Taking care of your family’s mental health is just as important as taking care of their physical health. During this time of stress and uncertainty related to COVID-19, now is a great time to teach children how to do this!
What is Cognitive Behavioral Therapy (CBT)?
Cognitive behavioral therapy (CBT) is the best, most evidence-based treatment we have to help kids’ mental health. To understand how CBT works, we first teach children how our thoughts and actions affect our feelings and body responses. Once kids grasp that, we explain how we have the power to change our thoughts and actions to balance out any physical and emotional feelings that are bothersome or unhelpful.
CBT is a helpful intervention for kids ages eight and older. Children can learn CBT strategies—like putting “tools” in their “toolbox”—to manage a specific problem, such as having anxiety about going to school or feeling upset about the limitations of a chronic health condition. These tools can also be useful in everyday life. As stress, anxiety, sadness and frustration arise, kids can learn how to make these feelings more manageable so that they can continue doing the things they want to do. It is a tool that they can keep in their toolkit to build a better daily experience for current as well as future challenges.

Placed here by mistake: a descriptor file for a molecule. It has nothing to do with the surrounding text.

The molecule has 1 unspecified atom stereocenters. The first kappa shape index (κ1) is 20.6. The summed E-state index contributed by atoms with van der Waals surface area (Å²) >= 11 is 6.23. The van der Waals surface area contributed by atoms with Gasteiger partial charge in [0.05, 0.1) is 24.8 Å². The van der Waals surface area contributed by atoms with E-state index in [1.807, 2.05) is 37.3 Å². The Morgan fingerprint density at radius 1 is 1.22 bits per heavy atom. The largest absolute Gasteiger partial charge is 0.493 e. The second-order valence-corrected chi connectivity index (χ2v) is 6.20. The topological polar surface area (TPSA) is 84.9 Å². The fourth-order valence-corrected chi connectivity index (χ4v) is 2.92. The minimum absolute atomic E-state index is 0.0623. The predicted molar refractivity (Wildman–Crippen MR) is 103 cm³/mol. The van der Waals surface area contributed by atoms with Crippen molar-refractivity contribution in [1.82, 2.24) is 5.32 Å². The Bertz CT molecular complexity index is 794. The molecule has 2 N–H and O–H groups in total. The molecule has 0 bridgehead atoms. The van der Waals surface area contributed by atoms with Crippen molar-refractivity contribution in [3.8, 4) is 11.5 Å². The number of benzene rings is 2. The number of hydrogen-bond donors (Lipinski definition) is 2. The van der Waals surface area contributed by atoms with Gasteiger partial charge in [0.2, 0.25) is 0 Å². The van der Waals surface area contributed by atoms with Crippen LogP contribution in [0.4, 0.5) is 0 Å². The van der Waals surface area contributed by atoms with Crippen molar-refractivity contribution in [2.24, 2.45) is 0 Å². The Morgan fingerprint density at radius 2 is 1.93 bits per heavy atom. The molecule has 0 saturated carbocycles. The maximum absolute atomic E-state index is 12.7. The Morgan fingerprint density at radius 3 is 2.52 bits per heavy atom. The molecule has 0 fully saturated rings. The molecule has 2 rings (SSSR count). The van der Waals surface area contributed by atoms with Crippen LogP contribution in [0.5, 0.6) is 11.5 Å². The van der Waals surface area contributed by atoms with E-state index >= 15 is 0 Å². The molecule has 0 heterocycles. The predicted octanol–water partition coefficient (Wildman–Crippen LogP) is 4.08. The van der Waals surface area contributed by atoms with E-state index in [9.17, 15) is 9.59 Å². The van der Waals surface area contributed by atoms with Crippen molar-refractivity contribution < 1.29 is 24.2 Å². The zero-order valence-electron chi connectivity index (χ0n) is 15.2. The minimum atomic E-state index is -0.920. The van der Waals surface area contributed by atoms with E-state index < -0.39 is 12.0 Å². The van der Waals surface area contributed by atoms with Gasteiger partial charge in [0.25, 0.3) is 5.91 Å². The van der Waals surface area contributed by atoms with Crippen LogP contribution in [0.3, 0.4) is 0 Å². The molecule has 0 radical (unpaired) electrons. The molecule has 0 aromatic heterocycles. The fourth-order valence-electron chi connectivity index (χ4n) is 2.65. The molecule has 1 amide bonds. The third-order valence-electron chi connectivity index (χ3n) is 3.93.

To help children learn how to use CBT and build their own “coping toolbox”, we have created the diagram to the right . Here’s how you use it:
First, look at the check-in circle in the center
This prompts kids to notice how they’re feeling, acknowledge what the challenge is, and then engage in a problem solving technique.
Second, consult the four categories of the diagram: distraction, relaxation, action, and thinking
Each category has a description of the coping tool as well as a picture illustrating different ideas. These are just our suggestions! Be creative and work with your child to come up with ideas that will give them the desired effect. For example, maybe your child’s favorite way to relax is to listen to quiet music while snuggling with their pet. Or their best distraction is building a big puzzle with the family.
Third, personalize it for your kids and come up with a plan
Have a discussion about how each category might apply to your child in a specific situation. Just as different tools are useful for different building projects, different coping tools are useful for different situations. For instance, when stressed or worried, kids might find relaxation helpful that can slow down their mind and body. Or, when they feel sad, they might enjoy a distraction tool more, such a pleasant activity that can improve their mood. Consider whether your child prefers activity-based coping tools (such as distraction or action) versus quieter tools (such as relaxation and thinking). What’s most important is that they do something constructive – anything! – when they are feeling distressed.
More resources like this are available on our website. A team of psychologists at Cincinnati Children’s developed and compiled coping resources for both kids and adults, including handouts and links to reputable apps and websites.